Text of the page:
Tuesday, February 26, 2008

Budgeting involves choosing 

In some places, people look at the budget they have and make choices of what they can and cannot provide. Take for example the Bureau of Labor Statistics. I got a postcard this morning from BLS indicating that they were not able to mail any more paper reports due to unexpected budget issues. No big deal, I thought, since I get The WSJ economics blog writes that a rather valuable survey may have to go away because money is needed for updating other surveys. I think it's a hard choice to have to make, but notice that the Bush Administration is at least making choices. That's what they do in the big leagues.

Meanwhile, our minor league Legislature has decided to have you pay rather than choose.
Taxpayers are going to see a significant bump in their tax burdens now that the Governor�s veto of the Transportation Bill has been overridden.

That�s good news if you think that the bonding bill should devote significant resources to Polar Bear exhibits, hiking and biking trails, convention centers, and other local projects instead of high-priority roads and bridges.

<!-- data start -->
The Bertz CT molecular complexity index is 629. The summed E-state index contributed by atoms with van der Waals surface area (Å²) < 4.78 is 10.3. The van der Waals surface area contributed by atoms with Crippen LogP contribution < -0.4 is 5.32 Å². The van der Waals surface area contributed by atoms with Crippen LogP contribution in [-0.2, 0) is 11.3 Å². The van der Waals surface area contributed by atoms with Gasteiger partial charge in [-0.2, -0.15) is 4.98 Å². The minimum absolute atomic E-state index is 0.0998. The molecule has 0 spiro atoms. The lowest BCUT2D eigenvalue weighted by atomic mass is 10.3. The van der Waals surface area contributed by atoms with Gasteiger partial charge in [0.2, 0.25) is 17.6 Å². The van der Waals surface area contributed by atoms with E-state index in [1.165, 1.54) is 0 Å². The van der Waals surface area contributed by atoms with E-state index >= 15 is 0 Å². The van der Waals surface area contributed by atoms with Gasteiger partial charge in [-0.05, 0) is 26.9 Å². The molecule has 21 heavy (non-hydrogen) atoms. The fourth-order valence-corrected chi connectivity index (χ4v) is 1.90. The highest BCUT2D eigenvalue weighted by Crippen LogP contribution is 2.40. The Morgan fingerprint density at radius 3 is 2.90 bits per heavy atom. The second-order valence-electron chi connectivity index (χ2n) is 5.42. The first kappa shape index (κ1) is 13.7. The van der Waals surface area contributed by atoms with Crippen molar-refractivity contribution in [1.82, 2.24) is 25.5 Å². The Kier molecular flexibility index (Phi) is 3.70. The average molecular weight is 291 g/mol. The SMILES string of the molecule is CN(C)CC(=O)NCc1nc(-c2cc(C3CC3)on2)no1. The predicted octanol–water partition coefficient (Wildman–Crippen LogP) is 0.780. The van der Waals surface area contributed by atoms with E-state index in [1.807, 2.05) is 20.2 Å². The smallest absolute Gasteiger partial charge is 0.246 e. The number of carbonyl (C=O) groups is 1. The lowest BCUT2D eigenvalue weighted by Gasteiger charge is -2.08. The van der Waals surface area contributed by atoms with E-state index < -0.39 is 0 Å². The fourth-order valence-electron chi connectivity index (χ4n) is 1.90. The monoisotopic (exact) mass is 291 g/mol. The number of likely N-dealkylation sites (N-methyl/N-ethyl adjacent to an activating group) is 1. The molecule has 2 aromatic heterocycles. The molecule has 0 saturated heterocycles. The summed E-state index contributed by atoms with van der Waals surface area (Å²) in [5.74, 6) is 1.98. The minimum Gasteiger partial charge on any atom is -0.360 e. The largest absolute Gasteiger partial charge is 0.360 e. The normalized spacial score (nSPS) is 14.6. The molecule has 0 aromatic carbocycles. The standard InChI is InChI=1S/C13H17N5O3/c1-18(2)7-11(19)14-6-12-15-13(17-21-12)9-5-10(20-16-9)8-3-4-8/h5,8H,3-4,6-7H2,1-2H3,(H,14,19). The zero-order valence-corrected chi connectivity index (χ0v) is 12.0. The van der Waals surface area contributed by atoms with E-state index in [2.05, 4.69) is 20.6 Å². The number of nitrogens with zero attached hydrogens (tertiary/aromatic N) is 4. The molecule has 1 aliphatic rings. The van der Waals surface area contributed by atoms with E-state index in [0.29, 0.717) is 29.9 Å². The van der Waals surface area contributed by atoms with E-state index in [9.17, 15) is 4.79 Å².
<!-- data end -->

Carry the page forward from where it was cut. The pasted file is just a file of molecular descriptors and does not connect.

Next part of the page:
�Legislators had an opportunity to demonstrate their commitment to prioritizing State spending by making local projects compete with roads and bridges. Instead, they chose to raise taxes and place the burden of making hard choices on citizens instead of on State Legislators,� said David Strom, President of the Minnesota Free Market Institute.

�Governor Pawlenty was absolutely right when he proposed using General Obligation Bonds to fund roads and bridges. In fact, we believe that he should have gone farther and proposed to use State bonds for State roads, and requiring that all bonding projects have cost-benefit analyses to demonstrate their worth,� Strom said.

�Now that Legislators have decided to raise taxes the bonding bill will have plenty of room for pork-barrel spending, as it always has,� Strom concluded.

Victory for universities, too. Met your match? Sure you will -- every time you fill up. And don't drive less! You'll just cut down their revenues, and they'll raise your taxes again.

It's not the size of taxes that describes government extortion. It's the size of government spending.

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